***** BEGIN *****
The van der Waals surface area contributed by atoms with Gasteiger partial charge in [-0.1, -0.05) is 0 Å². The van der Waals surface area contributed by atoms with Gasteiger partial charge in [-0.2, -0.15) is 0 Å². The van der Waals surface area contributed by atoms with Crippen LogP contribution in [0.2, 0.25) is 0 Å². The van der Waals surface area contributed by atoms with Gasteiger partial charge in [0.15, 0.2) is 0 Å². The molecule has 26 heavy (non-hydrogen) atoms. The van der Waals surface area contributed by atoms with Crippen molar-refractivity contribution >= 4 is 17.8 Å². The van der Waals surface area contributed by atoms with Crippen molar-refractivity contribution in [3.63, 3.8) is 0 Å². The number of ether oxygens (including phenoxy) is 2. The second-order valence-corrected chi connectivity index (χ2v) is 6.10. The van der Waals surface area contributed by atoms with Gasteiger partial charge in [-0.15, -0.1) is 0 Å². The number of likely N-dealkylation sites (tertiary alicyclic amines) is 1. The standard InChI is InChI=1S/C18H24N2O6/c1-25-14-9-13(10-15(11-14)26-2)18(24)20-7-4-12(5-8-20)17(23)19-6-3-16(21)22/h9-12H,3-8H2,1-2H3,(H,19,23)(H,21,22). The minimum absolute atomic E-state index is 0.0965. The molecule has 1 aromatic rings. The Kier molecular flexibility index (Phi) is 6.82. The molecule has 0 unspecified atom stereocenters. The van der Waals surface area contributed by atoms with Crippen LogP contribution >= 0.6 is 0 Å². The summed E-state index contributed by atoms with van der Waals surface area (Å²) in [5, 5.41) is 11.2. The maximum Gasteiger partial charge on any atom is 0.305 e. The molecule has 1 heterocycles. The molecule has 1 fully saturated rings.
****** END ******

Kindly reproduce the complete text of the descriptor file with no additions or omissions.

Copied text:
The van der Waals surface area contributed by atoms with Gasteiger partial charge in [-0.1, -0.05) is 0 Å². The van der Waals surface area contributed by atoms with Gasteiger partial charge in [-0.2, -0.15) is 0 Å². The van der Waals surface area contributed by atoms with Crippen LogP contribution in [0.2, 0.25) is 0 Å². The van der Waals surface area contributed by atoms with Gasteiger partial charge in [0.15, 0.2) is 0 Å². The molecule has 26 heavy (non-hydrogen) atoms. The van der Waals surface area contributed by atoms with Crippen molar-refractivity contribution >= 4 is 17.8 Å². The van der Waals surface area contributed by atoms with Crippen molar-refractivity contribution in [3.63, 3.8) is 0 Å². The number of ether oxygens (including phenoxy) is 2. The second-order valence-corrected chi connectivity index (χ2v) is 6.10. The van der Waals surface area contributed by atoms with Gasteiger partial charge in [-0.15, -0.1) is 0 Å². The number of likely N-dealkylation sites (tertiary alicyclic amines) is 1. The standard InChI is InChI=1S/C18H24N2O6/c1-25-14-9-13(10-15(11-14)26-2)18(24)20-7-4-12(5-8-20)17(23)19-6-3-16(21)22/h9-12H,3-8H2,1-2H3,(H,19,23)(H,21,22). The minimum absolute atomic E-state index is 0.0965. The molecule has 1 aromatic rings. The Kier molecular flexibility index (Phi) is 6.82. The molecule has 0 unspecified atom stereocenters. The van der Waals surface area contributed by atoms with Crippen LogP contribution >= 0.6 is 0 Å². The summed E-state index contributed by atoms with van der Waals surface area (Å²) in [5, 5.41) is 11.2. The maximum Gasteiger partial charge on any atom is 0.305 e. The molecule has 1 heterocycles. The molecule has 1 fully saturated rings.